Supreme Court decision to give religious schools computer access

Manni Balignasay and Tara Payne

A recent U.S. Supreme Court ruling favored Iowa’s use of taxpayer dollars to make computer technology more available to non-public schools.

The ruling of Mitchell vs. Helms upheld a government program that provides religious schools with the use of computers.

“I’m ecstatic that the funds are available,” said Bob Stouffer, head of Des Moines Christian School, 4801 Franklin Ave.

Iowa passed a bill that allotted $1.5 million in taxpayer dollars to the Department of Education for purposes of making technology available to students of accredited non-public schools.

Stouffer said the Supreme Court ruling “clears the way” for money to Des Moines Christian School and other area non-public schools.

The funds are from the pooled technology account in which the Department of Education is first on the descending priority list for the money during the fiscal year, which began July 1.

The bill states primary and secondary religious schools “shall be made available to purchase non-sectarian, non-religious technology.”

“Tuition is not enough to cover costs — when any other source of revenue becomes available, were going to take advantage of it,” Stouffer said.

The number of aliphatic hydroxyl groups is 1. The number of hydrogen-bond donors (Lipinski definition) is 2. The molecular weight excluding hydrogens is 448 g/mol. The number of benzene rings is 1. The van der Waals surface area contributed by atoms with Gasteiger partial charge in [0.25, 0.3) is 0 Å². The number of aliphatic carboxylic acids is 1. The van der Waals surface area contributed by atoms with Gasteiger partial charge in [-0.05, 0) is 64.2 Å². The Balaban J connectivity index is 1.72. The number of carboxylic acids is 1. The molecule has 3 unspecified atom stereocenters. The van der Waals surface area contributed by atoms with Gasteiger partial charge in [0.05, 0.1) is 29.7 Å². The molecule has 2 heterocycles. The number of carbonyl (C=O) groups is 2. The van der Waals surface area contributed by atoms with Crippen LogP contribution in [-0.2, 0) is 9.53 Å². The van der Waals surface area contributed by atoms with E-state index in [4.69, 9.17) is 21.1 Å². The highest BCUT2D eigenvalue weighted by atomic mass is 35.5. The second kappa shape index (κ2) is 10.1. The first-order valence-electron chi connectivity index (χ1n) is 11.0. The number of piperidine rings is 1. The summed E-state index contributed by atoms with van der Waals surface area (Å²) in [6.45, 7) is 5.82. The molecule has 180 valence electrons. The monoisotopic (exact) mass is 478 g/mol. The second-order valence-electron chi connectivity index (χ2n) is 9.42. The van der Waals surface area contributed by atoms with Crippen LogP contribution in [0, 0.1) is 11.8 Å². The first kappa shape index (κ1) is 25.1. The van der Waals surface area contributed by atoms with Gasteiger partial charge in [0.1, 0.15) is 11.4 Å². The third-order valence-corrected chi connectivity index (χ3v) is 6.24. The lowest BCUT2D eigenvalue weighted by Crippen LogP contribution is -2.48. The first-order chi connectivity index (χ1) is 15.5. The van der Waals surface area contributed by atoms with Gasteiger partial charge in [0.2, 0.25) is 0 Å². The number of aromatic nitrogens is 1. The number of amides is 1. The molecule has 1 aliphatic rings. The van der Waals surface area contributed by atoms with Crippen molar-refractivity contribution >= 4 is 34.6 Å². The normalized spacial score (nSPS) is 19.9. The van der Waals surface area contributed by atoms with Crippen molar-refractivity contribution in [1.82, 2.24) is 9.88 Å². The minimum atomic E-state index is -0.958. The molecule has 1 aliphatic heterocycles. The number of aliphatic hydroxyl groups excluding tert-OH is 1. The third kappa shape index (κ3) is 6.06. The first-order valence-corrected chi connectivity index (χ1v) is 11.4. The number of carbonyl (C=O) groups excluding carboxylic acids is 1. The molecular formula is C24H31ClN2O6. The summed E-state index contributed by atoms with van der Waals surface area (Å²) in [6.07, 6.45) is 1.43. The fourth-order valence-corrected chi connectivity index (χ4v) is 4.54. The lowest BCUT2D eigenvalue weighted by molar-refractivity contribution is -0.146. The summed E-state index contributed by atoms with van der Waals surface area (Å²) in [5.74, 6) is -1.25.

More technological education could lead to better career preparation, said Beverly Madden, director of Career Services at Iowa State.

Madden said a lack of computer access in high school can affect a student’s career choice after graduation.

“My sense would be that it may affect the realm of study they choose,” Madden said. “There could be a limiting factor in terms of which of our majors would be appealing to them.”

She said most students who are majoring in computer-related fields already have experience and skills, but students who don’t have experience may take longer to advance within their programs.

“If they haven’t had it, they may not realize what options exist for them,” Madden said. “They may not have as wide a horizon if they’ve never been exposed to a computer.”

However, not everyone believes the ruling is positive for Iowa.

Ben Stone, executive director of the Iowa Civil Liberties Union, said he questions the constitutionality of allowing religious schools to share this kind of program.

He said the ruling allowed religious schools to use computers and other instructional equipment as long as they are not used for religious education. Stone said he’s not sure if every school will adhere to this part of the ruling.

“This means [religious schools] can’t buy a CD [ROM] for a bible, for example,” Stone said. “[However], you could still buy non-religious technology and use it for religious purposes.”

Stone said with this ruling, he believes the U.S. Supreme Court came “perilously close to abandoning its traditional role of safeguarding religious liberty from government intrusion.”

“Taxpayer funds could be used to promote religious doctrines they don’t agree with,” Stone said.

The amount of money given to the religious schools will be in proportion to the enrollment of religious schools to the enrollment of public schools in the Iowa.